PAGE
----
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At 70, Pete Wilson Can Still Draw a Crowd

August 24, 2003|Dan Morain | Times Staff Writer

SAN DIEGO — Former Gov. Pete Wilson, relaxed and wearing his favorite bright green blazer, surveyed the crowd of 200 former aides and supporters gathered to fete him on his 70th birthday and recalled the famous words of Gen. Douglas MacArthur.

" 'Old soldiers never die; they just fade away,' " Wilson said. "Great speech. Not for me." Wilson is nearly five years out of office, but this former governor seems to have found his future. It's in the campaign to unseat his Democratic successor, Gov. Gray Davis, and install Arnold Schwarzenegger, the weightlifter-turned- actor-turned-candidate.

"I have a new hobby -- and it's my old hobby," Wilson said at the first of two events held Friday and Saturday at the Manchester Grand Hyatt. On both nights, the hotel was filled with ex-Wilson operatives, volunteers and backers, many of whom now are Schwarzenegger operatives, volunteers and backers.

Those events combined Wilson nostalgia with current politics. Saturday's silent auction included a Wilson campaign visor with lights blinking, "Re-Pete." Minimum bid: $25. Another offering was lunch with Wilson and his wife, Gayle. Minimum bid: $250.

Then there was an autographed picture of Wilson and Schwarzenegger, both of them in front of the state Capitol, doing push-ups. Minimum bid: $10,000, with the check to be made out to "Schwarzenegger for Governor."

Sacramento consultant Bob White, Schwarzenegger's campaign manager, was Wilson's chief of staff dating to the governor's days as an assemblyman in the 1960s. White organized the 70th birthday party.

Sacramento public affairs executive Marty Wilson is co-managing Schwarzenegger's campaign. He was a top Wilson political advisor, having forgone law school to work on Wilson's first run for governor in 1977.

Democrats battling the recall are trying to make a campaign issue of Wilson's reemergence, hoping to mobilize voters, particularly union workers and Latinos. An anti-recall poster superimposes Wilson's head atop Schwarzenegger's body, with the words "Hasta la vista, unions."

Democrats are renewing attacks on Wilson for his support of Proposition 187, the voter-approved 1994 initiative that sought to eliminate most government aid for illegal immigrants but was gutted by the courts.

Wilson shrugged off such criticism Saturday: "It tells me they have a very weak case."

Partisan volleys notwithstanding, the former governor left office in 1998 with high approval ratings in polls and bequeathed a multibillion-dollar budget surplus to Davis. He remains the last California Republican to win a major statewide race -- and he did so four times.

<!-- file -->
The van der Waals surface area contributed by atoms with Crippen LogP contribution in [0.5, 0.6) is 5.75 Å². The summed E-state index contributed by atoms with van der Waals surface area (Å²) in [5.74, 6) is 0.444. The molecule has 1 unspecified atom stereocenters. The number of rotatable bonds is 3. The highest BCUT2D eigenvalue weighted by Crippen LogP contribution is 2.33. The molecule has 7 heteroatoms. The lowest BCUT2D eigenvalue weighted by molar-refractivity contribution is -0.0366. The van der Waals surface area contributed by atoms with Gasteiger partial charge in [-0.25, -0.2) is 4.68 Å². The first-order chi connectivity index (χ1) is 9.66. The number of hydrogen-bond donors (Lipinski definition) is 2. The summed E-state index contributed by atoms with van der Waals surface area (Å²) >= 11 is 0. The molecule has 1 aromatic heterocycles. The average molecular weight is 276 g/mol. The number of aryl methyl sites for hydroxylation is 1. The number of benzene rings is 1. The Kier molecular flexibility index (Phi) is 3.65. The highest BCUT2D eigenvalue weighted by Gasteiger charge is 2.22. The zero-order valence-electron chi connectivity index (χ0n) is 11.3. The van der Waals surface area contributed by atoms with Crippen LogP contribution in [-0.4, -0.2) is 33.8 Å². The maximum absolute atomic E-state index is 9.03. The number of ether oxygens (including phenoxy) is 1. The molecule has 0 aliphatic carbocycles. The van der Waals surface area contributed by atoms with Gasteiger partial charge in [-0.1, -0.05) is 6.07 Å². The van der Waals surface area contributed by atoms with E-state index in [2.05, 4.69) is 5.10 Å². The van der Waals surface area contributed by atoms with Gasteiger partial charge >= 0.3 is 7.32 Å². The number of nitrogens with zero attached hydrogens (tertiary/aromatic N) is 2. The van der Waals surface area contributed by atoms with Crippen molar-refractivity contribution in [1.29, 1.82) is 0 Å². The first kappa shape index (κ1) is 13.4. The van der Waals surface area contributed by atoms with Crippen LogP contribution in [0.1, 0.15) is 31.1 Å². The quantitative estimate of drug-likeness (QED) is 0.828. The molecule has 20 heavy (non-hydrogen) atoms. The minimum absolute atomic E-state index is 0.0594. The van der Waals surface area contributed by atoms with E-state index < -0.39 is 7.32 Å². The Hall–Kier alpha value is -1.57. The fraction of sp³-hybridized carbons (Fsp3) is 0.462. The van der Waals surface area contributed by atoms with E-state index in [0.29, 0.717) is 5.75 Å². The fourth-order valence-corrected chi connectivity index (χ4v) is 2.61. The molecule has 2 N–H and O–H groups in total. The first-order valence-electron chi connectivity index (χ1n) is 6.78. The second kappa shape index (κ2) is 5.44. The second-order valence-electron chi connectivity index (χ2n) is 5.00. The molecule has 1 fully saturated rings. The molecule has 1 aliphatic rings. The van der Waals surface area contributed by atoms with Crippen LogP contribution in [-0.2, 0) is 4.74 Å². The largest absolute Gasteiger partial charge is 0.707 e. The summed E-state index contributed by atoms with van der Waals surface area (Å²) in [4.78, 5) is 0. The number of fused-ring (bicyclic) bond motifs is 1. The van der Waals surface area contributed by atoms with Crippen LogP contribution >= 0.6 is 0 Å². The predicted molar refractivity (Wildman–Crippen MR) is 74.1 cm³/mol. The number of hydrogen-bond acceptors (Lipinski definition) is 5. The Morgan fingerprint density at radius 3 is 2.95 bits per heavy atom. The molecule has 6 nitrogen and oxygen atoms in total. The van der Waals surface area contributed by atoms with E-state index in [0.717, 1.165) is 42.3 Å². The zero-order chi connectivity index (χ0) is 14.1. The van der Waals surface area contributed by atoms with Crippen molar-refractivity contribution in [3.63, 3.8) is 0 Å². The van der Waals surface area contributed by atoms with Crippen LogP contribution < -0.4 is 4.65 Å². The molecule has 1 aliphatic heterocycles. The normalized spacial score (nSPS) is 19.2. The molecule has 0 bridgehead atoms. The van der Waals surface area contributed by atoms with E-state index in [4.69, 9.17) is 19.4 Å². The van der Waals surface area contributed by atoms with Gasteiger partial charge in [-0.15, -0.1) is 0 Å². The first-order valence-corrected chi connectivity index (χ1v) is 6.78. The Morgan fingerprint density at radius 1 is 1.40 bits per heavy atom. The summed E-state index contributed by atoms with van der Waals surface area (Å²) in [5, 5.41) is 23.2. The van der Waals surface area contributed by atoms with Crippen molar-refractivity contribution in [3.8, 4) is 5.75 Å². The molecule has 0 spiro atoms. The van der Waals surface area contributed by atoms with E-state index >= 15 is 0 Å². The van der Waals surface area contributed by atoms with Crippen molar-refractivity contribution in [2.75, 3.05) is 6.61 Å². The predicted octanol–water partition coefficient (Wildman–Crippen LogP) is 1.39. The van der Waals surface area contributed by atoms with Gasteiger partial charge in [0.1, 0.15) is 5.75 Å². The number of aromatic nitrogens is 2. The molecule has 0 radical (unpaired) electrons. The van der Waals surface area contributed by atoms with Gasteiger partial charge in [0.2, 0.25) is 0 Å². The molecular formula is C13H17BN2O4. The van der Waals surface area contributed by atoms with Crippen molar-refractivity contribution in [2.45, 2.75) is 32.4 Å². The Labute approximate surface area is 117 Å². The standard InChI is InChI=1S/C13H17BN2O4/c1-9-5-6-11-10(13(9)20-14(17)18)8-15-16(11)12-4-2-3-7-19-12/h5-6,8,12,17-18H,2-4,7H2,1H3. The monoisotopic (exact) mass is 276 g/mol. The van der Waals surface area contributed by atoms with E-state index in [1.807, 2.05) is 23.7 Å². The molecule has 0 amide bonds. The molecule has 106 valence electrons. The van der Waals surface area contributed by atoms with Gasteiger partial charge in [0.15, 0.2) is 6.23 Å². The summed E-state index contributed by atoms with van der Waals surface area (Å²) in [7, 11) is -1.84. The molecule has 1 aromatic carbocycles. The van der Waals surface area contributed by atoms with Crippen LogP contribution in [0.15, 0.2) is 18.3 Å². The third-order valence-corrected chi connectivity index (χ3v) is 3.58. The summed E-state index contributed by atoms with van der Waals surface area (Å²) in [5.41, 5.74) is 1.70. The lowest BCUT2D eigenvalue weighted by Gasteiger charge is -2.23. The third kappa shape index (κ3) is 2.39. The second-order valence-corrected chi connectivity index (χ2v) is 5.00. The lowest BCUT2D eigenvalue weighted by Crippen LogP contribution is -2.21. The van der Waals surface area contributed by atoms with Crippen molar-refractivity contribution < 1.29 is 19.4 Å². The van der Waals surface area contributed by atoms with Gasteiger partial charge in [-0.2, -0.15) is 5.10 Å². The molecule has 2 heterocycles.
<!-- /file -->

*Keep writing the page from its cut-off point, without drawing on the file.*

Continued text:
"Arnold is a different candidate than Pete. He is certainly his own person in every way," White said. But Schwarzenegger tapped into the former Wilson political team to throw together a campaign in a few short weeks for good reason. "What other group," asked White, "has won four statewide races?"

The Wilson administration has had other reunions. But this time, reminiscing gave way to planning, and trying to re-create a winning formula for a GOP victory.

"Everybody has gone different directions, but they've come back together," said Beverly Hills lawyer Sheldon Sloan, who helped Wilson select federal and state judges. Now Sloan plans to help Schwarzenegger by co-hosting a fund-raiser in September with his son-in-law, actor Jim Belushi. "Everybody is back. I love it."

There were no Schwarzenegger sightings, and the events in Wilson's hometown were, at root, chances to honor Wilson.

On Saturday, about 800 attended a dinner to raise money for a statue of Wilson to be placed near Horton Plaza. It would be part of a display commemorating people who helped develop downtown San Diego.

The rooms where the receptions were held were decorated with Wilson memorabilia, including photos, buttons and posters from his many campaigns, first for the Assembly, then San Diego mayor, and later for U.S. Senate and governor. There weren't obvious references to his ill-fated run for the presidency in 1996.

"How many governors do you know who could turn out this many people who worked for them? Not many," said Lisa Kalustian, a former Wilson spokeswoman who now works for HealthNet. She too plans to volunteer for Schwarzenegger.

Staffers put together a Top 70 list titled "Why we love Pete Wilson." Many were schmaltzy. "Loyalty goes up and down," said one, referring to a view that Wilson's staff was loyal to him because he was loyal to them.

Other messages commented, with affection, on nerdy aspects of the former governor. One observed that it was "hip to be square." Another said Wilson showed guts Friday by wearing that green sport coat.

Alumni who attended included Janice Rogers Brown, a Wilson appointee to the California Supreme Court who recently was nominated by President Bush to the federal bench. Also attending were California Court of Appeal Justice Daniel Kolkey, a state senator, an assemblyman and two Assembly candidates.

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